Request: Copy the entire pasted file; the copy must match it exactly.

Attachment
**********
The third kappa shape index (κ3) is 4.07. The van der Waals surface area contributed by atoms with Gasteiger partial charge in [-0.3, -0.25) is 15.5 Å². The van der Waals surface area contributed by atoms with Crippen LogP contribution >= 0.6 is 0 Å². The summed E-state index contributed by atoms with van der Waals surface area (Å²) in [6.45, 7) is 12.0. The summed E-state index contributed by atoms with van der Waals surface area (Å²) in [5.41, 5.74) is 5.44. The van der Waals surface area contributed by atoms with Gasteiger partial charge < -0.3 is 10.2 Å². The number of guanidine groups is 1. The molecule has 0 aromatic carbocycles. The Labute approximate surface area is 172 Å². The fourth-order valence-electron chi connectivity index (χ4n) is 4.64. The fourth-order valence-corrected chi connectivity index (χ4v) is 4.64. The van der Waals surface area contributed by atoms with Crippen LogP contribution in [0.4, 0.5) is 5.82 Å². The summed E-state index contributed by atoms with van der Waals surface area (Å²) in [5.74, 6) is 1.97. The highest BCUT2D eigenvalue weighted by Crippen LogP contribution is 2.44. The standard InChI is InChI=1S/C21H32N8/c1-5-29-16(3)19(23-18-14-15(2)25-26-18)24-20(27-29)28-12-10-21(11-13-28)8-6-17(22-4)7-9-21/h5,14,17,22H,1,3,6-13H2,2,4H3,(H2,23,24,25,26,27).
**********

The third kappa shape index (κ3) is 4.07. The van der Waals surface area contributed by atoms with Gasteiger partial charge in [-0.3, -0.25) is 15.5 Å². The van der Waals surface area contributed by atoms with Crippen LogP contribution >= 0.6 is 0 Å². The summed E-state index contributed by atoms with van der Waals surface area (Å²) in [6.45, 7) is 12.0. The summed E-state index contributed by atoms with van der Waals surface area (Å²) in [5.41, 5.74) is 5.44. The van der Waals surface area contributed by atoms with Gasteiger partial charge < -0.3 is 10.2 Å². The number of guanidine groups is 1. The molecule has 0 aromatic carbocycles. The Labute approximate surface area is 172 Å². The fourth-order valence-electron chi connectivity index (χ4n) is 4.64. The fourth-order valence-corrected chi connectivity index (χ4v) is 4.64. The van der Waals surface area contributed by atoms with Crippen LogP contribution in [0.4, 0.5) is 5.82 Å². The summed E-state index contributed by atoms with van der Waals surface area (Å²) in [5.74, 6) is 1.97. The highest BCUT2D eigenvalue weighted by Crippen LogP contribution is 2.44. The standard InChI is InChI=1S/C21H32N8/c1-5-29-16(3)19(23-18-14-15(2)25-26-18)24-20(27-29)28-12-10-21(11-13-28)8-6-17(22-4)7-9-21/h5,14,17,22H,1,3,6-13H2,2,4H3,(H2,23,24,25,26,27).